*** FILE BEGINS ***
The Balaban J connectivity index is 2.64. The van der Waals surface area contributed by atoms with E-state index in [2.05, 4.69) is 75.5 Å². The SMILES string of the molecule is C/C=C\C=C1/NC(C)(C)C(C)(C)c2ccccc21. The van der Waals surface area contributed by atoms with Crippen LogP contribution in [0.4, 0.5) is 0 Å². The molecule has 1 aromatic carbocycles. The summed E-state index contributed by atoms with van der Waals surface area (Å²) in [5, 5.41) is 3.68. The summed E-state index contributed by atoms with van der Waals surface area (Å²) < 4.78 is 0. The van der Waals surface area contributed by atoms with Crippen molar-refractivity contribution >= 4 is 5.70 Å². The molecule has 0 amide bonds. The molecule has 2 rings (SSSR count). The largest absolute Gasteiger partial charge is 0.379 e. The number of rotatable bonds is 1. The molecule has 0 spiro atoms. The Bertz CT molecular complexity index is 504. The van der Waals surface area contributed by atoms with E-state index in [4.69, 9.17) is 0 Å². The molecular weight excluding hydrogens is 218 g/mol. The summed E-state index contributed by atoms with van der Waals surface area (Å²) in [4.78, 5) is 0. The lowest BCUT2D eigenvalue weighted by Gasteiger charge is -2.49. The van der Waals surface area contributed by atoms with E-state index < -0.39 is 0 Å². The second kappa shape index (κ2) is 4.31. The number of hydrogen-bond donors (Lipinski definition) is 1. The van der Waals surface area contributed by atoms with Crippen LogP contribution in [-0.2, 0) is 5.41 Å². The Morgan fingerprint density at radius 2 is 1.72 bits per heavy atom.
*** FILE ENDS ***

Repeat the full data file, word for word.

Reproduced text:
The Balaban J connectivity index is 2.64. The van der Waals surface area contributed by atoms with E-state index in [2.05, 4.69) is 75.5 Å². The SMILES string of the molecule is C/C=C\C=C1/NC(C)(C)C(C)(C)c2ccccc21. The van der Waals surface area contributed by atoms with Crippen LogP contribution in [0.4, 0.5) is 0 Å². The molecule has 1 aromatic carbocycles. The summed E-state index contributed by atoms with van der Waals surface area (Å²) in [5, 5.41) is 3.68. The summed E-state index contributed by atoms with van der Waals surface area (Å²) < 4.78 is 0. The van der Waals surface area contributed by atoms with Crippen molar-refractivity contribution >= 4 is 5.70 Å². The molecule has 0 amide bonds. The molecule has 2 rings (SSSR count). The largest absolute Gasteiger partial charge is 0.379 e. The number of rotatable bonds is 1. The molecule has 0 spiro atoms. The Bertz CT molecular complexity index is 504. The van der Waals surface area contributed by atoms with E-state index in [4.69, 9.17) is 0 Å². The molecular weight excluding hydrogens is 218 g/mol. The summed E-state index contributed by atoms with van der Waals surface area (Å²) in [4.78, 5) is 0. The lowest BCUT2D eigenvalue weighted by Gasteiger charge is -2.49. The van der Waals surface area contributed by atoms with E-state index < -0.39 is 0 Å². The second kappa shape index (κ2) is 4.31. The number of hydrogen-bond donors (Lipinski definition) is 1. The van der Waals surface area contributed by atoms with Crippen LogP contribution in [-0.2, 0) is 5.41 Å². The Morgan fingerprint density at radius 2 is 1.72 bits per heavy atom.